Call for Contributions: Practical Priestessing

July 2015 001I am in the process of finishing my dissertation project about contemporary priestesses in the U.S. The working title of my dissertation is “Practical Priestessing.” As I’ve collected data and dialogued with practicing priestesses throughout the U.S. and in four additional countries, I have been touched, honored, and amazed to see how much deeper, more nuanced, and powerful my work is with the gracious contribution of additional voices. I have always intended to publish my dissertation in book form after I complete my degree, but I now envision including an anthology section in the book about practical priestessing from a variety of perspectives. I gratefully welcome the contribution of your essays (previously published blog posts or articles acceptable) for this project!

Contributions should center around the following themes:

  • Priestess path: how did you become a priestess? How did you hear the call? How do you serve?
  • Practical service + vocational priestessing: what does priestess work look like for you? (Yes, this project is about the DO-ing work of a priestess, rather than the be-ing work.)
  • Community support: how do you work with the community around you? What would it take for the community to support you in vocational priestessing?
  • Nuts and bolts: thoughts, reflections, and suggestions on ritual facilitation, pastoral counseling, teaching, group dynamics, etc.
  • Scraping the candle wax. My dissertation project has its roots in a quote from Ruth Barrett that ends with this thought: “The reality is this: you will be the last one left in the rented hall, scraping candle-wax droppings off the floor with a razor blade…” While it sounds mundane and even a little harsh, at the core, my dissertation research is focused on these Candle Wax Priestesses. Anyone can say, “I’m a priestess,” but when the wax actually hits the floor, who is there?! That’s the crux of it, for me, the differentiation between “title” and practice. The difference between inner activation and outer vocation. I’m not talking about pop culture priestesses or “The High Priestess Nail Your Webinar Manual,” I’m talking about candle wax. I’m talking about toting tubs of supplies, I’m talking about making copies, and picking dates, and writing rituals, and doing this…

You may also include a brief biography as well as links to your own blog or business to be included in the book. Please include your mailing address with your submission if you would like to receive a copy of the book when it is published! 

Submissions should be emailed to Molly: priestessworkbook at gmail dot com.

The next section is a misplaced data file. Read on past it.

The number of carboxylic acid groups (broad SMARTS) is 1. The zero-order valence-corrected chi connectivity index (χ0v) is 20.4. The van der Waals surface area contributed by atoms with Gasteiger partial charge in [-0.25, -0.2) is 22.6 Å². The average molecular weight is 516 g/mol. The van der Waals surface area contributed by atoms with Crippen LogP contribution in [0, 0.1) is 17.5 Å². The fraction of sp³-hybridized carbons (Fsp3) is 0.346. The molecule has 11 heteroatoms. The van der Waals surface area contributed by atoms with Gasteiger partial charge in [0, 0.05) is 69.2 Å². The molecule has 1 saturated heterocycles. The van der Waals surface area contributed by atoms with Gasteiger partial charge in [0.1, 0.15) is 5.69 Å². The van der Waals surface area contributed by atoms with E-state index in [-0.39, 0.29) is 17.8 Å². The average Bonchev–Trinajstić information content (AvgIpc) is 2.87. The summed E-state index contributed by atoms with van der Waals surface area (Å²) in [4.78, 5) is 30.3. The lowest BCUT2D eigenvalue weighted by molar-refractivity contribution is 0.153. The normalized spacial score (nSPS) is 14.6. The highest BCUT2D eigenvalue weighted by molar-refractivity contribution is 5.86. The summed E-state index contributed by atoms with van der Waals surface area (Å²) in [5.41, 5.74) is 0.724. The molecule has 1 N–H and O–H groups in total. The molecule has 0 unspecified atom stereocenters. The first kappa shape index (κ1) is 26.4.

Deadline for contributions is February 1, 2016. 

Suggested word count: 500-2000 words. 

“The priestess is worn within the soul, not donned for occasion or kept in a bowl.” (http://schoolofsacredscience.com/Priestess_Training.html)

“The journey to become a priestess…(even of the urban variety) remains a grueling task, not something capable of being conferred by a few weekend workshops or sweat lodges. The glibness with which such terms are used can be infuriating…”

–Vivienne Vernon-Jones (in Voices of the Goddess)

“The Goddess is not only for the temple, she must be carried out into the world to wherever she is needed…”

–Vivianne Crowley (in Voices of the Goddess)

Categories: community, dissertation, priestess, spirituality, woodspriestess, writing | 7 Comments

Post navigation

7 thoughts on “Call for Contributions: Practical Priestessing

  1. Hmmmm…what defines “priestess” in this context? I know I tap into something far greater than myself, I know I shift energy – deliberately and in sacred space. But I do not identify with particular schools, rituals etc.

  2. Molly!
    I am so excited for you!
    There are many interpretations about what a preistess is supposed to be. Many young women feel its all about sex, middle aged women are more focused on empowerment and ritual, and us older gals are looking to touch the divine. I have been a student of shamanism for many years and would like to see an outline for all that a preistess should become as well as, well-developed different schools of thought on “priestess-ing.”
    Cheers,

    Liz in Sedona

    • I too see these three “categories” of interpretation of priestess. Thank you for your comment! I’ve collected a lot of research and varying opinions of what makes a priestess a priestess. Looking forward to putting it all together (while feeling simultaneously daunted by the prospect of organizing and categorizing it all!)

  3. Pingback: Day 16: Story-ing Up for Winter (#30DaysofHarvest) | WoodsPriestess

Leave a Reply

Fill in your details below or click an icon to log in:

WordPress.com Logo

You are commenting using your WordPress.com account. Log Out / Change )

Twitter picture

You are commenting using your Twitter account. Log Out / Change )

Facebook photo

You are commenting using your Facebook account. Log Out / Change )

Google+ photo

You are commenting using your Google+ account. Log Out / Change )

Connecting to %s

Blog at WordPress.com.

%d bloggers like this: